Arts London Review Theatre

Review: Life of Galileo by Young Vic


Following his successful production of A Season In The Congo in 2013, award-winning director Joe Wright returns to the Young Vic with Bertolt Brecht’s classic play Life of Galileo. A challenging piece to adapt, the play has managed to remain relevant in today’s unstable world of fake news and unfounded knowledge rampant across the Internet.


In this new production, Wright’s version focuses heavily on turning it into an epic, every scene turned into a visually striking spectacle. Lizzie Clachan’s design transforms the Young Vic into a theatre-in-the-round, the play’s action takes place around the audience on a circular platform, as a gigantic round screen overhead projects 59 Productions’ scenes of galaxies, painted palace ceilings and ominous, dome-shaped roofs with a single eye peering down, while the Chemical Brothers’ Tom Rowland’s epic soundtrack. Despite the prominence of illusion, the production still paid homage to Brecht’s concept of the Epic Theatre, where the illusion of the theatre is occasionally revealed, each scene change was announced and surprisingly detailed puppets were used to inform audiences of the contents of the next scene.


The sheer scale of the production is impressive enough to convince anyone of Brecht’s genius, and despite being distracting at times, mostly serves to enhance and emphasise the script, with excellent stage blocking that always allowed an unrestricted view from all sides. Brandon Cowell, fresh from his stint at the Young Vic’s Yerma, does a marvelous job of portraying Galileo’s eccentricity and commitment to his work, enthusiastic and engaging in his demonstrations of his hypotheses.


Cowell is a force of nature, at times light-footed as he runs around the stage in excitement, while always exuding an unwavering strength that grounds his character as a man of science. At times delivering lengthy, quiet monologues powerful enough to convert a monk to the religion of science, to his swansong expounding on the nature of an unquenchable thirst for knowledge that will never be killed, Cowell’s Galileo is a star. In his hands, Galileo becomes almost a messianic figure who has come to deliver the gospel of the stars, and it’s easy to see how he charms and convinces his brethren of followers, a celebrity and inspiration to all, a fitting lead anchoring the life and soul of the production.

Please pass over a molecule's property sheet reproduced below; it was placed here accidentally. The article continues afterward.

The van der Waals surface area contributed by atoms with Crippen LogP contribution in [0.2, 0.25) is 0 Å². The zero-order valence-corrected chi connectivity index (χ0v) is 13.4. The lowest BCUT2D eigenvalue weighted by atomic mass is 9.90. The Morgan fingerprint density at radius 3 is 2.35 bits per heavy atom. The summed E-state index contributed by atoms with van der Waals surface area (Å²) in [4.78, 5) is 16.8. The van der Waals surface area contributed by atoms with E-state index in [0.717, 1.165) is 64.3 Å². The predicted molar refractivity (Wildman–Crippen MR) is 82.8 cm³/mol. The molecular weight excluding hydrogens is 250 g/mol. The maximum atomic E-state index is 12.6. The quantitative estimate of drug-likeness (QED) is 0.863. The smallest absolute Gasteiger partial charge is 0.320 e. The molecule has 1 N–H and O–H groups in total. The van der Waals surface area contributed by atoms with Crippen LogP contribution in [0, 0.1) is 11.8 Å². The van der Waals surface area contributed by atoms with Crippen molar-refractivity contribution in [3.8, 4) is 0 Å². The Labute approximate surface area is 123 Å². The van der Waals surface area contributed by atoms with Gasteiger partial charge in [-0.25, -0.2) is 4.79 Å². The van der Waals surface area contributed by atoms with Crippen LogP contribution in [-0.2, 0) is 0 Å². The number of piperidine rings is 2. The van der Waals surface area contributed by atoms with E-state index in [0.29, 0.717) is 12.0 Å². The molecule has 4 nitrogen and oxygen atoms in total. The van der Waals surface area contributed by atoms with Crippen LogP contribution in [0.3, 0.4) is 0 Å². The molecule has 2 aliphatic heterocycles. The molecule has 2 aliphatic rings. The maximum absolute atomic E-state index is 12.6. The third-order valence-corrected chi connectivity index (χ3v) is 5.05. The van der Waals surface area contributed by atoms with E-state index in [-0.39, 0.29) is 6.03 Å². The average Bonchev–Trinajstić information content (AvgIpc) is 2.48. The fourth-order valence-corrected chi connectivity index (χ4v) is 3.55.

Of course, Cowell’s co-stars, despite orbiting his larger-than-life character, do not fall into his shadow, but rather, support his performance. Anjana Vasan’s performance as Galileo’s daughter changes from oblivious to pious, committed and filial, maturing and blossoming into a woman dedicated to her father’s life while sacrificing her own simple dreams. Paul Hunter cuts a menacing figure as the Inquisitor leading to Galileo’s downfall, while Brian Pettifer’s Cardinal Barberini is oddly mesmerising to watch as servants clothe him from ordinary man to one swathed in regal garb. Billy Howle’s hot-headed but inquisitive Andrea is a delight, his innocence and rage coming through in equal amounts.


Besides the natural drama that arises from the narrative, Wright’s production also draws out Brecht’s humour in generous doses. In the second act, an over the top carnival scene shows off Anna Barcock and Annette Herold’s innovative costumes that fit the astronomy theme perfectly while remaining a sight to behold, and a gigantic puppet head version of Galileo is dragged out as the cast sings an aggrandized version of Galileo’s ‘bible-busting’ life. Throughout the play, cast members are expressive and easily find the light in their characters’ exaggerated movements; there’s never a dull moment in this version of Life of Galileo. 


Life of Galileo is a surprisingly appropriate choice of play, about the never-ending battle of science against faith, or rather, the external forces that attempt to crush one’s beliefs. Today, the quest for truth has become more pertinent than ever, and Galileo gently suggests the ultimate triumph of reason via irrefutable evidence. Science and logic will find a way amidst the most dangerous of oppressive forces, and Galileo acts as a source of hope for the weary truthseekers out there. Wright’s production swathes Brecht’s script with a seductive, epic guise that will certainly make it that much more accessible and attractive to youths. In the beautiful clarity of the universe projected in the final scene, there is an immense sense of satisfaction as Galileo’s colossal ambition pays off.

Photo Credit: Johan Persson

Performance attended on 27/5/17 (Matinee)

Life of Galileo plays at The Young Vic till 1 July. Tickets available here


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